Judging by the sheer mass of questions and discussion on this topic in my weekly men’s group (as well as my own personal experience), boundaries seem like one of the toughest concepts for Nice Guys to figure out. If you have trouble setting and enforcing boundaries, or know someone who does, read on.
What is a boundary?
By the simplest definition, a boundary is simply that which separates “you” from “not you”, and “yours” from “not yours”. An example of a physical boundary is the fence that marks the borders of your property and separates it from your neighbor’s. If your neighbor lets his dog jump over your fence and poop on your lawn, that’s a boundary violation, because he has crossed your boundary and is doing things with your property that you don’t like. Because it’s your property, you have the right to say how it will be treated by others.
Personal boundaries are harder to grasp, but they work the same way. Because you are owned by you (I hope), you have the right to say how you will be treated by others.
Some examples of typical personal boundary violations might include:
- Being hit or slapped
- Being yelled at
- Being insulted or put down
- Being manipulated or lied to
- Being obligated to things you don’t want to do
If, like many Nice Guys, you’ve allowed your boundaries to be crossed for most of your life, you might not even know where they are anymore. So the first step is to figure that out. Feeling resentment and blaming others are good indications that one of your boundaries has been crossed. When you feel that way, it’s an opportunity to stop pointing the finger at someone else and figure out what’s going on inside you.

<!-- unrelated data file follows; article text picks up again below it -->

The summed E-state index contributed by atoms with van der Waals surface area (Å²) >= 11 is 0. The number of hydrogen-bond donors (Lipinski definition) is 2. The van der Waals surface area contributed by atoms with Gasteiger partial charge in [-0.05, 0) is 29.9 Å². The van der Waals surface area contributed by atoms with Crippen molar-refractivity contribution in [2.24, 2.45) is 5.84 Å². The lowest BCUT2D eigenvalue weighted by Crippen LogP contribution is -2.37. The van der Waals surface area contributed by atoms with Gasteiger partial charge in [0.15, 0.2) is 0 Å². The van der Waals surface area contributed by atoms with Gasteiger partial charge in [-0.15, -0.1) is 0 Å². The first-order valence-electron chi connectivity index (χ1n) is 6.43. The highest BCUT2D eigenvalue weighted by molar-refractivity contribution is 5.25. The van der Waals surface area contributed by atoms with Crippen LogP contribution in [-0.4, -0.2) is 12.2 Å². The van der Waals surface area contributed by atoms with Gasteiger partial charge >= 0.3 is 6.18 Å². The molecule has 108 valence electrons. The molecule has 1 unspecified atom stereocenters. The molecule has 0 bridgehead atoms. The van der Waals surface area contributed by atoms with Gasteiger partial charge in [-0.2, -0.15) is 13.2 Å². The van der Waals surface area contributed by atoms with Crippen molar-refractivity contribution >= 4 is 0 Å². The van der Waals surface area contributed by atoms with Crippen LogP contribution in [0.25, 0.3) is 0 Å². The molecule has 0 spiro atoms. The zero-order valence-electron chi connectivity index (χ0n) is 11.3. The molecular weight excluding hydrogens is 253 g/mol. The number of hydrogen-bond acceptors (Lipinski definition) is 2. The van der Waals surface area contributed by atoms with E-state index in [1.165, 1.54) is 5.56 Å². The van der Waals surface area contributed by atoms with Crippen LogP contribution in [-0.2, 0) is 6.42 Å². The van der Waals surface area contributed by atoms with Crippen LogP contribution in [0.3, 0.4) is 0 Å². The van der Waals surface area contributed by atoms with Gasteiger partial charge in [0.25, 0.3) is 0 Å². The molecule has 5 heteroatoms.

Enforcing boundaries is a two-step process. The first step is to set the boundary. This is usually done with words, such as, “Please stop doing that. I don’t like it.” Or perhaps, “I will not be spoken to like that. Please stop.” You don’t have to yell, or even raise your voice. Just be firm and clear. You have to do this because well-meaning people will sometimes cross your boundaries because they honestly don’t realize they’re there. With those people, this first step will be enough. They’ll reply, “Oh, I didn’t realize. Sorry about that,” and that will be the end of it.